So you should all know that Erick Purkhiser and Kirsty Wallace – or Lux Interior and Poison Ivy, to give them the names by which the world most readily identifies them – were The Cramps. You know: the band that invented the term psychobilly (even if they didn’t think they had much in common with the double-bass music that ploughs that furrow today), who were often written off as a novelty act (because monsters) and who were stalwart protectors and exponents of the history and primacy of rock and roll.
This is a brief book, but it’s an important one if you’re familiar with Sydney’s most notable piece of Brutalism, the Sirius building, hunkered in The Rocks just beside the Harbour Bridge.
It’s a building that’s had a contentious history, but is much loved by those who’ve lived there. It’s also a building the government wants torn down, so that 250 luxury apartments can be made because presumably, people who can afford a box in the sky deserve to see the harbour and the city much more than people who might live there because of a social housing program. (more…)
I guess a lot of what I wrote in my review of the first volume of Akira is applicable here: it’s something technological and dirty; something full of speed and movement, yet manages to not advance the story particularly far.
(Well, that’s not entirely true. The story told here hints at Bigger Consequences Yet To Come, even though the whole volume is essentially one lengthy chase sequence.)
So, you’ve probably seen the 1988 animated film with this name. You know, with motorcycles and a whole lot of screaming testosterone haircuts with axes to grind and heads to explode. And so you’re expecting this to be pretty much the same thing, right?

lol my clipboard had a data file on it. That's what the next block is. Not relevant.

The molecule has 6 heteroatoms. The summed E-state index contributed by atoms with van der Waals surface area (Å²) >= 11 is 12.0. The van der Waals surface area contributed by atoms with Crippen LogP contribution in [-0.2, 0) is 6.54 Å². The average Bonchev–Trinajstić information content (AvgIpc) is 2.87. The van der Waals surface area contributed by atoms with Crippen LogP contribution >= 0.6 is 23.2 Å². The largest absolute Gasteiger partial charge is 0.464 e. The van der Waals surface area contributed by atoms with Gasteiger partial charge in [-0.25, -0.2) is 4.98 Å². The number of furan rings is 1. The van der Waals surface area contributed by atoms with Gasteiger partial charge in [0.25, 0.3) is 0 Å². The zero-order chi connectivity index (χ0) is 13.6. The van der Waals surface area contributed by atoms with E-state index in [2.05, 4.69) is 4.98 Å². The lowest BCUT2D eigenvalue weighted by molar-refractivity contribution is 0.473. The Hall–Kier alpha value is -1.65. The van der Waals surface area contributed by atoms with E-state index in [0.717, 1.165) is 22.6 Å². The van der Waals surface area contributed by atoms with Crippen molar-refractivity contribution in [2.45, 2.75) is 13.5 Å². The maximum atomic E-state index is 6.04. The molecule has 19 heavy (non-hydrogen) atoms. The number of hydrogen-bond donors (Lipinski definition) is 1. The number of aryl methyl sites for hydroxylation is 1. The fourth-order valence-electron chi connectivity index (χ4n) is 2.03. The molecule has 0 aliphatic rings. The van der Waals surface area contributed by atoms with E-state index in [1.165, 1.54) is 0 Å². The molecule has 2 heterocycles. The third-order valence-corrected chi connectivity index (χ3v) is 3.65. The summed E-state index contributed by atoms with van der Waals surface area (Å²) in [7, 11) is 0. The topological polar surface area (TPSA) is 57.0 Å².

Laconic and dry. That’s probably the write-up you’ve got in mind for Shots, songwriter Don Walker’s first book. And you’re probably not all that far wrong. But that reductionism is a disservice: The book is dry, with one economical eye on the door, but there’s a lot more going on.
The book is an autobiography, more or less, but it’s not a lot like that of his on-again off-again bandmate Tex Perkins, say. It’s a collection of images gathered together under the names of places that exist, or are a state of mind – Home, Carr’s Creek, Kings Cross, The Road, Paris and so on – but they flit, moment to moment. (more…)
I couldn’t get that bloody tune out of my head the whole time I was reading so it’s only fair you have to deal with it now too. It seems likely songwriters Reyne and McDonough had read Higham’s book, because the lyrics specifically make reference to the meat of the work: the supposition that the Tasmanian thespian dipsomaniacal klepto satyromanic was also a dyed-in-the-wool anti-Semite and Nazi.
This book serves as a re-translation of an early Icelandic translation of Bram Stoker’s bitey classic, Dracula. The Icelandic version of the Count’s tale dropped in 1900, only two years after the first translation (into Hungarian), and is notable because there’s evidence – lovingly detailed in forewords, afterwords and footnotes – that Stoker was in touch with the Icelandic translator of the work, Valdimar Ásmundsson, founder of the newspaper Fjallkonan, providing information from draft versions of the English text to work with. (more…)
I know what you’ve always wanted: a version of Dracula with cars in it, set in Istanbul. And where the head vein-drainer is a military coward instead of a great warlord. And where there’s lots of reference to God, and the steadfast nature of a good Turkish gent is the highest achievement one can have.